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Fox censors Sally Field’s anti-war-moms speech, and other Emmy musings

jpozners Icon Posted by Jennifer L Pozner

September 16th, 2007

It was a good night for strong, funny, talented character actresses at the 59th Emmy Awards. The fantastic America Ferrera scored Best Actress for her beautiful-from-the-inside-out, Latinas-rule title role on “Ugly Betty,” Tina Fey’s “30 Rock” took home Best Comedy (hopefully a ratings boost will follow, so that next time Fey wins she’ll thank more than their “dozens and dozens of viewers”), and Elaine Stritch was wacky and witty when she nabbed Best Guest Actress on a Comedy Series (I didn’t jot down what she said in her acceptance speech, but it was similar — though less bleeperific - to her hilarious exclamation at last week’s Creative Arts Emmys, a la NY Magazine: “Un-fucking-believable… I’m a recovering alcoholic, a riddled diabetic, and I’ve got laryngitis … but I just won an Emmy!”)

But the telecast took a disappointing turn when Sally Field won for Best Lead Actress in a Drama Series for her role as the matriarch of “Brothers and Sisters.” Field is an exceptional actress and I was glad to see her honored; the disappointment came during her acceptance speech. Seems Emmy voters really really like Sally Field (sorry for that so-old reference, I couldn’t help it) — but Fox censors, not so much. All was well as she started her heartfelt (though clearly rehearsed) comments:

“How can that be, these wonderful actors?… [This award] belongs to the mother of the show, the real mother of the show, Sarah Kaplan. It belongs to our incredible, eclectic, ingenious writers, all of them are endlessly energetic and supportive crew, these actors that I get to stand across from, Rachel Griffiths and Calista Flockhart, to my family that I would be nothing without them. But at the heart of Nora Walker she is a mother. So surely this belongs to all the mothers of the world. May they be seen, may their work be valued and raised. And to especially to the mothers who stand with an open heart and wait. Wait for their children to come home from danger, from harm’s way, and from war.”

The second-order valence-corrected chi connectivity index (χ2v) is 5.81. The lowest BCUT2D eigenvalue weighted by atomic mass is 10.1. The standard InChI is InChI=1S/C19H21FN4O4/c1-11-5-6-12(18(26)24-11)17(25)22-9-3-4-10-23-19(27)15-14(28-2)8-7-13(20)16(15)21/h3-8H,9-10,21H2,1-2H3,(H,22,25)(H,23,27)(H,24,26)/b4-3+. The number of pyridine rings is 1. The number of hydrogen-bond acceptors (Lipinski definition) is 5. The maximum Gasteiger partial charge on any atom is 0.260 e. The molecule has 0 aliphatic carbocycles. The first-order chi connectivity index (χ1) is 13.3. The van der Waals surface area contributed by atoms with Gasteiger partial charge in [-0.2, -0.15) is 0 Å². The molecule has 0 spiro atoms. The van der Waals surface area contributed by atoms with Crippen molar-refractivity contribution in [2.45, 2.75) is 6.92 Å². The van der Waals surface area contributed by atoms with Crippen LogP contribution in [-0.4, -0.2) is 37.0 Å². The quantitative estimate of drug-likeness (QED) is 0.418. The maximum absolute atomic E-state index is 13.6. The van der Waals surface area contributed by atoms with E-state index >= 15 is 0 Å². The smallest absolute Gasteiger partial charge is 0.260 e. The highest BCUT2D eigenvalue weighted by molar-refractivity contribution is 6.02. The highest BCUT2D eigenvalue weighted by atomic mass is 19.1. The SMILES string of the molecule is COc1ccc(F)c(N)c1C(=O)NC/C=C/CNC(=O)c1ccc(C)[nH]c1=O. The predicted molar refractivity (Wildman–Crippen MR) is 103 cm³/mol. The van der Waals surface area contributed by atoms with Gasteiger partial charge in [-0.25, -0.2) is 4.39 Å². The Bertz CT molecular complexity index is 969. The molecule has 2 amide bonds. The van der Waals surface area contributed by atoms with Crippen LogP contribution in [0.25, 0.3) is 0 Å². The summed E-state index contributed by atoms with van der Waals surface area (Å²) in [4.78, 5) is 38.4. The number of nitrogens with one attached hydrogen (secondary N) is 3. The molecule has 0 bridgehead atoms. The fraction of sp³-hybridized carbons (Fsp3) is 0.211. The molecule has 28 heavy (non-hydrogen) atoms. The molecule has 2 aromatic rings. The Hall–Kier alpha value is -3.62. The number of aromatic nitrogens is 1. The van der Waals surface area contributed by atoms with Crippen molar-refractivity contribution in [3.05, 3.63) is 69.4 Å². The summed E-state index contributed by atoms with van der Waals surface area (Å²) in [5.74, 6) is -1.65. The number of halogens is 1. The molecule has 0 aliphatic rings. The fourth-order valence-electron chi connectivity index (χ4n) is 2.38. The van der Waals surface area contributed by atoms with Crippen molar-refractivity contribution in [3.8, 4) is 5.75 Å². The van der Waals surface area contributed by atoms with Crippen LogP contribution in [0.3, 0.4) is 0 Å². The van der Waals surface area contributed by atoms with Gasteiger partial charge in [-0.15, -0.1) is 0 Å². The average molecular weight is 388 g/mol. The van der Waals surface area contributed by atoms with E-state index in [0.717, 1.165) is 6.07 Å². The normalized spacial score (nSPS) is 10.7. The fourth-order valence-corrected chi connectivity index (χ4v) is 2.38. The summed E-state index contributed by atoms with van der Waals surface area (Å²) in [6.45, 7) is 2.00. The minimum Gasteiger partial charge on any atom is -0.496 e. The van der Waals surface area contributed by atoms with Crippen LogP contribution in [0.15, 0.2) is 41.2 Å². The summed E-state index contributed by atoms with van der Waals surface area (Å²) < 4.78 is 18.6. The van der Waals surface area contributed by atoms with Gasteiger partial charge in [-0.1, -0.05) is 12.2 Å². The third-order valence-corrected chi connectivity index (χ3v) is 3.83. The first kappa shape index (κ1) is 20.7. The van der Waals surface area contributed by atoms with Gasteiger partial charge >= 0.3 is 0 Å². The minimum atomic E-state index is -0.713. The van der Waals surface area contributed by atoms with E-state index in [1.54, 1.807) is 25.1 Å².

As the audience erupted in applause, she eyeballed the quickly-ticking Emmy clock and screamed, “Hurry up! Quiet! I have to finish talking!” After an awkward moment or two of stammering as she tried to regain her derailed train of thought (”And… and to war… oh God, I forgot what I was gonna say! Oh, ah.. to war!”) , she quickly finished her acceptance speech but was comepletely cut off by the network:

“I am proud, I am proud to be one of those women. And let’s face it. If mothers ruled the world, there would be no — ”

At this point, home viewers were left to wonder, Um… no what? Unlike most network censors of live telecasts, which tend to use their three or five second delay option to simply bleep the stray “Holy sh*T” or F-bomb from over-exuberant celebs, Fox cut away from Field entirely, leaving about six seconds of dead air on screen, finally cutting back to her “Thank you” as she left the stage.

What Field actually said was, “If mothers ruled the world, there would be no god-damned wars in the first place.” (Not all that far-fetched, considering that Mother’s Day was first established as a gathering of mothers rising up against the devastation of war on their families.) But apparently, Fox considers the idea that mothers oppose war is just too obscene for America’s virgin ears.

Not that I’m surprised that Fox would consider a feminist political statement not-ready-for-primetime, but if anyone tries to tell me that they cut away for six seconds because she said “God-damn” — I just don’t buy it. If that was the case, those two words would have been bleeped, and the rest of her sentence would have aired uncut. But, check it out and decide for yourself:


[***See update below for follow-up comments from Sally Field on her response to censorship.]

In other unrelated Emmy musings: